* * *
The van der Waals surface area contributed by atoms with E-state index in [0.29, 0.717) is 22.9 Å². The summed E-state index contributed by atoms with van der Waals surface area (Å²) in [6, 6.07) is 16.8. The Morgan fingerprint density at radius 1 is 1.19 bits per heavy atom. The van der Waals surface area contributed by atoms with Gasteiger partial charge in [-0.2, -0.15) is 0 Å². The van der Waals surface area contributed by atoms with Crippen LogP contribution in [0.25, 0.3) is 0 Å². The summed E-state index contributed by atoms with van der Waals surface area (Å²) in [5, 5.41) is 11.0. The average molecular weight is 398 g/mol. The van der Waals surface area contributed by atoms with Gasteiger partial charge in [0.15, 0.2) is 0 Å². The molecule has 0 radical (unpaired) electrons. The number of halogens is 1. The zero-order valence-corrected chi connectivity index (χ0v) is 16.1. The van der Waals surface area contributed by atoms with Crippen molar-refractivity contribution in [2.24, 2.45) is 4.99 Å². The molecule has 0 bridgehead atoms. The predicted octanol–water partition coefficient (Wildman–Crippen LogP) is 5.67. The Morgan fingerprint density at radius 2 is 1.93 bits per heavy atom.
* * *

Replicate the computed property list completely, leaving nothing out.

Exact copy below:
The van der Waals surface area contributed by atoms with E-state index in [0.29, 0.717) is 22.9 Å². The summed E-state index contributed by atoms with van der Waals surface area (Å²) in [6, 6.07) is 16.8. The Morgan fingerprint density at radius 1 is 1.19 bits per heavy atom. The van der Waals surface area contributed by atoms with Gasteiger partial charge in [-0.2, -0.15) is 0 Å². The van der Waals surface area contributed by atoms with Crippen LogP contribution in [0.25, 0.3) is 0 Å². The summed E-state index contributed by atoms with van der Waals surface area (Å²) in [5, 5.41) is 11.0. The average molecular weight is 398 g/mol. The van der Waals surface area contributed by atoms with Gasteiger partial charge in [0.15, 0.2) is 0 Å². The molecule has 0 radical (unpaired) electrons. The number of halogens is 1. The zero-order valence-corrected chi connectivity index (χ0v) is 16.1. The van der Waals surface area contributed by atoms with Crippen molar-refractivity contribution in [2.24, 2.45) is 4.99 Å². The molecule has 0 bridgehead atoms. The predicted octanol–water partition coefficient (Wildman–Crippen LogP) is 5.67. The Morgan fingerprint density at radius 2 is 1.93 bits per heavy atom.